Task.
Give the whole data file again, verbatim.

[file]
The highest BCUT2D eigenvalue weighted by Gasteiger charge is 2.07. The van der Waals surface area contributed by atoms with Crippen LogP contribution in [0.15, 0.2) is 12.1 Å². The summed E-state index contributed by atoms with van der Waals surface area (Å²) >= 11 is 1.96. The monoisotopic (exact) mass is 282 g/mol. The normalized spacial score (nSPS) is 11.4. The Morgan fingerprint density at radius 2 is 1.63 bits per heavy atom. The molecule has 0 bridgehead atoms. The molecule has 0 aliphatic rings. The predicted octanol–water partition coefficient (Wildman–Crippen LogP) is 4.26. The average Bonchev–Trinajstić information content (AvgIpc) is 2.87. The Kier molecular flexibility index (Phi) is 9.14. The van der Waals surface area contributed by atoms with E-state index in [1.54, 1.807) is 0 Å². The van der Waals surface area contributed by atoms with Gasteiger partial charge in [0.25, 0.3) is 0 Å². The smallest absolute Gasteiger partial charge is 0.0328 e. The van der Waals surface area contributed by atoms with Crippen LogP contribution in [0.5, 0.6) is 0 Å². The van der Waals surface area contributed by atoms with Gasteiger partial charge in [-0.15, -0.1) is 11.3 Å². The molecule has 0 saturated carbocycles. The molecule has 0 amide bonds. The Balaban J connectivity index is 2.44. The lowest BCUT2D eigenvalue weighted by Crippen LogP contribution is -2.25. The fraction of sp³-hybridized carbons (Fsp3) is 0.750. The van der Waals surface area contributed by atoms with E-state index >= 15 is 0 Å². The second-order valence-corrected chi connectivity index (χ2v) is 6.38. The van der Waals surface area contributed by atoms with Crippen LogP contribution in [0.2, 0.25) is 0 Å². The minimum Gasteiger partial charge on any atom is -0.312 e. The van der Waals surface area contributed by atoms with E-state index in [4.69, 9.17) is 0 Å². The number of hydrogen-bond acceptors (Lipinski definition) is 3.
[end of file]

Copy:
The highest BCUT2D eigenvalue weighted by Gasteiger charge is 2.07. The van der Waals surface area contributed by atoms with Crippen LogP contribution in [0.15, 0.2) is 12.1 Å². The summed E-state index contributed by atoms with van der Waals surface area (Å²) >= 11 is 1.96. The monoisotopic (exact) mass is 282 g/mol. The normalized spacial score (nSPS) is 11.4. The Morgan fingerprint density at radius 2 is 1.63 bits per heavy atom. The molecule has 0 bridgehead atoms. The molecule has 0 aliphatic rings. The predicted octanol–water partition coefficient (Wildman–Crippen LogP) is 4.26. The average Bonchev–Trinajstić information content (AvgIpc) is 2.87. The Kier molecular flexibility index (Phi) is 9.14. The van der Waals surface area contributed by atoms with E-state index in [1.54, 1.807) is 0 Å². The van der Waals surface area contributed by atoms with Gasteiger partial charge in [0.25, 0.3) is 0 Å². The smallest absolute Gasteiger partial charge is 0.0328 e. The van der Waals surface area contributed by atoms with Crippen LogP contribution in [0.5, 0.6) is 0 Å². The van der Waals surface area contributed by atoms with Gasteiger partial charge in [-0.15, -0.1) is 11.3 Å². The molecule has 0 saturated carbocycles. The molecule has 0 amide bonds. The Balaban J connectivity index is 2.44. The lowest BCUT2D eigenvalue weighted by Crippen LogP contribution is -2.25. The fraction of sp³-hybridized carbons (Fsp3) is 0.750. The van der Waals surface area contributed by atoms with E-state index >= 15 is 0 Å². The second-order valence-corrected chi connectivity index (χ2v) is 6.38. The van der Waals surface area contributed by atoms with Crippen LogP contribution in [0.2, 0.25) is 0 Å². The minimum Gasteiger partial charge on any atom is -0.312 e. The van der Waals surface area contributed by atoms with E-state index in [4.69, 9.17) is 0 Å². The number of hydrogen-bond acceptors (Lipinski definition) is 3.